Chunk of the day: heavy workload

If you have a heavy workload, it means you have a lot of work to do and you probably work very long hours. Recently, a report revealed that, on average, teachers in the UK work 40-58 hours a week and a fifth of teachers do more than 60 hours!. Teachers here apparently have the heaviest workload in the world – excluding Japan and Alberta, Canada! Perhaps more important is what’s involved in that workload. It seems that many teachers are spending more time doing admin than actually teaching. They’re spending their time on marking students’ homework, producing written lesson plans and other form filling connected with assessment of the students and evaluation of their own work. The survey also found that this meant teachers didn’t have time to take part in the kind of professional development that might improve their performance in the classroom. It seems pretty mad, really.

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The result of this excessive workload and of the lack of professional development opportunities is that often teachers suffer from burnout and leave the profession to pursue a different career. It’s one of the reasons why I feel incredibly old when I go to my son’s school! The vast majority of the teaching staff are under thirty and there’s a steady turnover of staff from year to year. Teachers are not the only ones who are drowning in paperwork, though. Many nurses and doctors and even charities providing humanitarian aid are also suffering. In part, it’s for the good reason of being accountable – in other words, so that people outside the organisation can see that the work is being done correctly. Unfortunately, though, it seems that this workload is sometimes having the opposite effect and stopping people from doing a good job!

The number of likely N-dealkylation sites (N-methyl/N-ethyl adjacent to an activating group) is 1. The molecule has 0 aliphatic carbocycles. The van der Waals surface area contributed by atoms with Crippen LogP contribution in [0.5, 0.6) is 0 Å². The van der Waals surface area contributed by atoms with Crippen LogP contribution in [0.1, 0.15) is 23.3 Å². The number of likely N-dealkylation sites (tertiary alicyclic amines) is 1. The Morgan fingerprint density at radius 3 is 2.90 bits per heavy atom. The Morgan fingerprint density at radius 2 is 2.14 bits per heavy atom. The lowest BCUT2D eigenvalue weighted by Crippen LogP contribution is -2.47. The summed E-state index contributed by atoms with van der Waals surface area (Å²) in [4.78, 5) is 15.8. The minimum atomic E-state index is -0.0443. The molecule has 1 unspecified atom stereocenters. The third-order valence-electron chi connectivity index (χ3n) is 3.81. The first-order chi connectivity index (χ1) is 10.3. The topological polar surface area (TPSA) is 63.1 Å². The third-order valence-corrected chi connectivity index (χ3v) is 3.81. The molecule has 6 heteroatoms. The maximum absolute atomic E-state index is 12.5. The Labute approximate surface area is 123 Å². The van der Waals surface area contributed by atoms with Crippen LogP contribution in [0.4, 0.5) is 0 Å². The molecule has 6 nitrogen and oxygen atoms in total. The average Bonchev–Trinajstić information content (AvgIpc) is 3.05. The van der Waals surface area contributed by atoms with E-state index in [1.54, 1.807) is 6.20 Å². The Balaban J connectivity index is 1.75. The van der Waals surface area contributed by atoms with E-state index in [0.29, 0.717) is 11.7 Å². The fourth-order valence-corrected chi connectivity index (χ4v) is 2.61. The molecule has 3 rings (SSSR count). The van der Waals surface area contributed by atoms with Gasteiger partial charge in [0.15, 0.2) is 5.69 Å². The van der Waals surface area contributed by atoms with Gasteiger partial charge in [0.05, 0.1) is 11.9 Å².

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Should teachers complain? After all, there are many other jobs that have a heavy workload, but where you don’t get long summer holidays. Most teachers in the UK get around 13 weeks holiday. Mind you, they also have the stress of dealing with teenagers on top of their workload!

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  • Which other jobs do you think have a heavy workload?
  • Do you sympathise with UK teachers?
  • What’s a teacher’s life like where you live?
  • Do you get opportunities for professional development where you work?
  • What can people do if they’re suffering from burnout?
  • How much admin do you have to do? How do you feel about it?

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One Response

  1. Lolita says:

    I’a teacher from Russia and I sympathize with British teachers,because our teachers have a similar problem with a great workload.I personally quit teaching because of this ,however I loved my job.I only do face to face teaching and get more money.


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